I had no idea how many little conversations I have every day until everyone started talking to me about the same thing. Then I discovered that walking with crutches is a lot like going out with a baby, a devastatingly cute dog, or an unusual bicycle. All of them provide social grease, a safe place to start, so people can find a way to talk to each other for a few minutes.
Since we’re social creatures, talking to other people feels good. It doesn’t usually even matter what the topic of these conversations are because the goal is simply to bond briefly with another human being. But the topic does matter if that conversation is repeated many times a day and you are present for all of them. In these deceptively simple, even shallow encounters, you are simultaneously inventing and hearing the story of yourself being told and retold, woven through interactions with co-workers, family, barristas, neighbors, clerks, and strangers in elevators. So to you, over time, it does matter very much what the topic is because the sum total of all those small conversatations becomes your own narrative.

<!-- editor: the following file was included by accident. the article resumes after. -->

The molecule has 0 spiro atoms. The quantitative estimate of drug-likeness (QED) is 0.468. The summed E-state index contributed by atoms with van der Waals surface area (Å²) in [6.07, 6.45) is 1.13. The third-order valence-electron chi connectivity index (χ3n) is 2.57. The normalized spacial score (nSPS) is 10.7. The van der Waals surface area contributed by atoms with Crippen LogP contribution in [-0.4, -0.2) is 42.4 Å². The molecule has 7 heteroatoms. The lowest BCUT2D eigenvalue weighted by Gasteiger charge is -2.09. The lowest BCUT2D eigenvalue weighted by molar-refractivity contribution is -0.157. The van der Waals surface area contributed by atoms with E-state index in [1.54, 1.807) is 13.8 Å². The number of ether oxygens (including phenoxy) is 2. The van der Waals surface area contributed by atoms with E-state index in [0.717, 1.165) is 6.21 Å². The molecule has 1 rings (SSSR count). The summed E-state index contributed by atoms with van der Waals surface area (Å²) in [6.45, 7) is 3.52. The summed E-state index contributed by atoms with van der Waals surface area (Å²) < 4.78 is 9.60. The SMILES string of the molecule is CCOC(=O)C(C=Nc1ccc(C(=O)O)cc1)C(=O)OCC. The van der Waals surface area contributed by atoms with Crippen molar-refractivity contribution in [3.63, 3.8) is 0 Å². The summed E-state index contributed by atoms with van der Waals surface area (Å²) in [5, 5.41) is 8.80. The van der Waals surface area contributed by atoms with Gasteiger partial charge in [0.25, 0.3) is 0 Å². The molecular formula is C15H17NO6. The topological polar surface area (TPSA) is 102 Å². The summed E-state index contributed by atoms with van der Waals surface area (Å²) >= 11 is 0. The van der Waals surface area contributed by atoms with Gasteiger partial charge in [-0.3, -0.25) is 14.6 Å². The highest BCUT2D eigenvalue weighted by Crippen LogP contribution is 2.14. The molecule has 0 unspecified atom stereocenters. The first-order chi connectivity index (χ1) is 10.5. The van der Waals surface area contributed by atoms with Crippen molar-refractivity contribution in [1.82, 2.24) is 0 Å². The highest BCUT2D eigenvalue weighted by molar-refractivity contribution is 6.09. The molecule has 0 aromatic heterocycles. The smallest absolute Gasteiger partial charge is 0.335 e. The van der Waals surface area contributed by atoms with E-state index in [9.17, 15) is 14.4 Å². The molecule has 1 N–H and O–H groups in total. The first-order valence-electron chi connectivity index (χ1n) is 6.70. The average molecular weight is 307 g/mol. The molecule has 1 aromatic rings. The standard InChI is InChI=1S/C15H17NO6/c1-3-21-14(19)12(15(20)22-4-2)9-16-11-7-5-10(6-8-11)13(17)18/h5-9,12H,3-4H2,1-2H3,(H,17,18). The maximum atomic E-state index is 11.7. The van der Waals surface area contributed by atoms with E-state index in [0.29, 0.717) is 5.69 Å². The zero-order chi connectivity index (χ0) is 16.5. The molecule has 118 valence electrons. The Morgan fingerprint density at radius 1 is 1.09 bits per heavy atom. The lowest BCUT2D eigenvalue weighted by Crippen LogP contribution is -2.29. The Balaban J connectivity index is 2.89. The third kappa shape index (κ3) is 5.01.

Over the course of the last four months almost every person I’ve encountered has talked to me about my injury (or worse, theirs). Each of them has been kind and well-meaning, and the first few times it did feel good to tell the story. But these conversations occur at least a dozen times a day. Others have performed silent acts of kindness, such as holding doors and elevators, which of course is their very best angel self coming to my aid. But frankly that too has been kind of a problem. Over time these constant reminders have both kept my attention on the injury and contributed profoundly to the distressing shifts in my identity that I discussed last week in Create a brand for your goal: decide how to position your change.